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Saw II

DVD Two Stars

I had to see this film quickly, Saw III (Filmstalker review) was in the cinema and I needed to go and see it fast and review it. So I was given a copy of Saw II to see ever so quickly (thanks Lee, I've seen it now so you can get it back), and I've now set myself a rule following this, always rewatch the previous film in a franchise before you go and see the next. In the case of Saw III it made it so much better and so much more accessible.

The other thing that happened was because I really had to watch it quickly I didn't think about it beforehand, I didn't wonder how the film could hold up to the last, I just leapt right into it. I think that was a positive for this film because if I'd seen Saw just before this film, or had much time to think about it, I'd probably have been much more disappointed than I was.



Jigsaw is back, and I'd love to say he's pissed off, but he's not. He's just very much in control.

The main plot arc is very good. You can see that the care and planning has been put into making this clever, intricate, unexpected, and turning perfectly around when all is revealed. However the rest of the scenarios aren't, and that's unfortunate because it's the traps, the surprises and those well conceived twists that are what makes the Saw films so good.

I really felt that all the stories within the house itself were very weak. There didn't seem to be any building up of the traps and how entwined with the people's lives they are, there's just a connection announced and a trap appears. Gone are the layers, subtlies and cleverness behind them and it becomes pretty average fare.

The characters seem to wander around aimlessly, not properly exploring the house, and not all of them discovering their personal traps.

The characters are never really explored or developed, and it's reduced to running through corridors from a madman with a big knife.

However don't take from this that the film is all bad, in fact the main plot arc most definitely is, and that's the place to watch, between Jigsaw and the police, all the rest is just filling time.

Both Donnie Wahlberg and Tobin Bell give great performances, they seem to do so well playing off each other, and you really feel the anger and frustration from Wahlberg's character.

Before we start in the house and once we return from it is where the films strength lies, and if they had carried this throughout the film then you really could have had a better sequel on your hands.

Oh, and the ending is superb, especially if you've seen the previous Saw.


Presented: 1.85:1 Anamorphic
Well filmed, natural and strong colours, some nice effects achieved with lighting.Nicely filmed between the bright scenes in the house and the darkness of Jigsaw's lair and it holds a sharp picture.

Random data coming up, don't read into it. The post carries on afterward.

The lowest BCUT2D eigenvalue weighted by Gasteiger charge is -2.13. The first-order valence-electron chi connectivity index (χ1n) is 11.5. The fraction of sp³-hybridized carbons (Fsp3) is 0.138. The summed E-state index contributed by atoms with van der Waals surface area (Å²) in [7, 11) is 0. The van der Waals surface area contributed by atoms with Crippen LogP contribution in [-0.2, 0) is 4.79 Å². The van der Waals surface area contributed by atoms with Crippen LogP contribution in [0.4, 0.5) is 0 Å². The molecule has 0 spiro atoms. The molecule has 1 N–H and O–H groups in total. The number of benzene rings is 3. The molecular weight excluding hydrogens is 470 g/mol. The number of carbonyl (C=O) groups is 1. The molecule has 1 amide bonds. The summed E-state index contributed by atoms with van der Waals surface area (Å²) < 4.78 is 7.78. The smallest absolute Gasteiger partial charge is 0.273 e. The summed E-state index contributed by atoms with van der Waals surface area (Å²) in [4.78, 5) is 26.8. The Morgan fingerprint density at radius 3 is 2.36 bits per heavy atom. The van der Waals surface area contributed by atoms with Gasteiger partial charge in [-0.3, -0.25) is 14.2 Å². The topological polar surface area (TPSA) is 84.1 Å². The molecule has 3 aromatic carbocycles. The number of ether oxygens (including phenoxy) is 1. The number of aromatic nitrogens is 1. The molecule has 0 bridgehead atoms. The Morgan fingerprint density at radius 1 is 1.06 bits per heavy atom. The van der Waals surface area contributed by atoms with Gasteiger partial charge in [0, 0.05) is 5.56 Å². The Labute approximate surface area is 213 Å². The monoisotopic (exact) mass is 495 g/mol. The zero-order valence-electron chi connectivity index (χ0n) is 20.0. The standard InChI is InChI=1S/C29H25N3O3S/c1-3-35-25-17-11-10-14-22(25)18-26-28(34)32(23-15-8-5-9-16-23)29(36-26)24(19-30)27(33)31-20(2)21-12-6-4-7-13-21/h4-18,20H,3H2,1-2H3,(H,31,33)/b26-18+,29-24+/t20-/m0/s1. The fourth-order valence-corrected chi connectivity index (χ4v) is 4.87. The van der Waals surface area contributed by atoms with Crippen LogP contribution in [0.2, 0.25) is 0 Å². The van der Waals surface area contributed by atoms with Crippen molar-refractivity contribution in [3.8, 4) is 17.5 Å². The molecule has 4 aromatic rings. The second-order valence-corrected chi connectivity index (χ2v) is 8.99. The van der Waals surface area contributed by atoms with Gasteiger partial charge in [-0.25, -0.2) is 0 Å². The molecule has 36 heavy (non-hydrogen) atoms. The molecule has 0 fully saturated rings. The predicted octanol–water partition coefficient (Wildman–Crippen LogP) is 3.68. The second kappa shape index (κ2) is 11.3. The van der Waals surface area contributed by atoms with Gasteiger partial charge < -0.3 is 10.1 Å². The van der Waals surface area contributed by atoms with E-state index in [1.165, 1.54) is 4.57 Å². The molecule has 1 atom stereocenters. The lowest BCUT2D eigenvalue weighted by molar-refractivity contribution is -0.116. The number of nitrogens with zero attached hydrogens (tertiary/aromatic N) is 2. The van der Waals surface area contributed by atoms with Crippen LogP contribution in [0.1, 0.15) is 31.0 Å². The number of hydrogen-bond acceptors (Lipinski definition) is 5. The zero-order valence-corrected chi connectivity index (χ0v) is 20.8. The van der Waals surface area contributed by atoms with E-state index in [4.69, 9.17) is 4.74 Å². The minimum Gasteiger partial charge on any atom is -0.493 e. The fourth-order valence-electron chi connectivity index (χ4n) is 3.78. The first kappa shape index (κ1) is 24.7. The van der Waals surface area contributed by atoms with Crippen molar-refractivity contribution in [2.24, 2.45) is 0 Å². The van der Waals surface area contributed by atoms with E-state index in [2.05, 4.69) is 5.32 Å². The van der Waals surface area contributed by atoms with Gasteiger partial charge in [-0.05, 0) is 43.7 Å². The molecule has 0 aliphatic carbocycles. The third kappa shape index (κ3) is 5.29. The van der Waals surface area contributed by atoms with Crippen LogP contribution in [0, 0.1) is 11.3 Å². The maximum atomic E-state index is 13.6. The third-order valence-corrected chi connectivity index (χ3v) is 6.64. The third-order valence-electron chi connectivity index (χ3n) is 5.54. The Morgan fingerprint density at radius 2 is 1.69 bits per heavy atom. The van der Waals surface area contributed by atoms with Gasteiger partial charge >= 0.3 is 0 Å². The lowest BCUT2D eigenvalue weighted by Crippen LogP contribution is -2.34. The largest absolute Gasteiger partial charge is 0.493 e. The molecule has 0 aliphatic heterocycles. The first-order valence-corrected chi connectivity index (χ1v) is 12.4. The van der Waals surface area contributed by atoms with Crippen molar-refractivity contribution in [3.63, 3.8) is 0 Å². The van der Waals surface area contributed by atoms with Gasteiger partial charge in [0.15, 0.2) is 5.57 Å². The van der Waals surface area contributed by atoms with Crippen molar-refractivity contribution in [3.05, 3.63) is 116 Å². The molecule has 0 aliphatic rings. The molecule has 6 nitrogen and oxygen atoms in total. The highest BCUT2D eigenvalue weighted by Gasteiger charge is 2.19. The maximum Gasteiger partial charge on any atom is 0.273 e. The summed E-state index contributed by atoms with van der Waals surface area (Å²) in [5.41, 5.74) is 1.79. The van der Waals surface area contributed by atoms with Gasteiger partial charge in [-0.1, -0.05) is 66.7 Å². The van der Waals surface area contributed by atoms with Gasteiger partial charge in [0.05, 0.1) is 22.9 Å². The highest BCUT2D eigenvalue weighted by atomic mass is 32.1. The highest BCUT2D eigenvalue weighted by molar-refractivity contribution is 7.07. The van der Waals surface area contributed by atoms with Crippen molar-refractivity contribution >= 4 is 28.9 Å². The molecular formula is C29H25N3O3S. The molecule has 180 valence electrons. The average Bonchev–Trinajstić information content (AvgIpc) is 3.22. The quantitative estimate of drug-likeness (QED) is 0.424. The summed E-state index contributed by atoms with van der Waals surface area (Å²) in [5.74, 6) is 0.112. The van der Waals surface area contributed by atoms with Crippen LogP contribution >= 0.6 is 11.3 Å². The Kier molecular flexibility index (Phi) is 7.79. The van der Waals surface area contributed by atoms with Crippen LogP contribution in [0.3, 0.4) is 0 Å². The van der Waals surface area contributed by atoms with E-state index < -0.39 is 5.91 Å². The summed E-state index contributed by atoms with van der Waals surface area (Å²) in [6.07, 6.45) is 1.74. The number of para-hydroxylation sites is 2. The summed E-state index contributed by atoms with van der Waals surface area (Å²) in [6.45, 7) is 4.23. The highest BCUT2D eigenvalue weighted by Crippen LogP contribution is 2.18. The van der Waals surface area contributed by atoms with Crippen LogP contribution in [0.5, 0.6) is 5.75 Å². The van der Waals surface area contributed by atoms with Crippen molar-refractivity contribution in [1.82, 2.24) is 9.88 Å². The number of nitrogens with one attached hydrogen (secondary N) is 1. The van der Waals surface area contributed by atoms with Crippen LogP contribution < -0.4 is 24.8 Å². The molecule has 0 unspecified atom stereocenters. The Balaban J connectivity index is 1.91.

Presented: Dolby Digital 5.1
There's nothing spectacular about the audio, but it does utilise the speakers to a good degree.


Presented: Audio Commentary with Donnie Wahlberg, Beverley Mitchell and Darren Lynn Bousman, Jigsaw's Game featurette, four Trap featurettes, Bits and Pieces featurette, Storyboard Comparisons, Easter Egg
The commentary is good, although it could have done with more from Wahlberg and Mitchell, or perhaps just Wahlberg and Bousman.

However it does provide a good insight into into the making of the film as well as some of the funnier moments onset. We also hear some interesting comments from Wahlberg about his scenes with Bell in the later part of the film. The director reveals a couple of great background connections between the house and the Jigsaw's lair, connections you'll have undoubtedly missed first time around.

There are some good behind the scenes footage which reveals a lot of the effects and there's particular focus on the traps themselves. The footage looks at what they are and how they work both in the film reality and actually onset.

Storyboard comparisons are worth watching for those of us who are interested in the process of getting the screenplay to the finished, post produced film.

In this section a few of the traps are revisited with the storyboard panel displaying next to the actual shot and they both change in sync. The effect is to see how the storyboard works in making the shot, and how close the two are on this film.


Despite the strong bookends of the main plot which are very well conceived and written for a few great surprises, the rest of the film doesn't hold up to the level of Saw, so the film falls short.

IMDB Film details



Can't argue with that, overall it is the weakest of the three, but can you see why I really pushed you to see Saw 2 before going to see Saw 3?

I hope the DVD for Saw 3 has somethng special for the making of the traps, I thought they were much better thought out than in 2.


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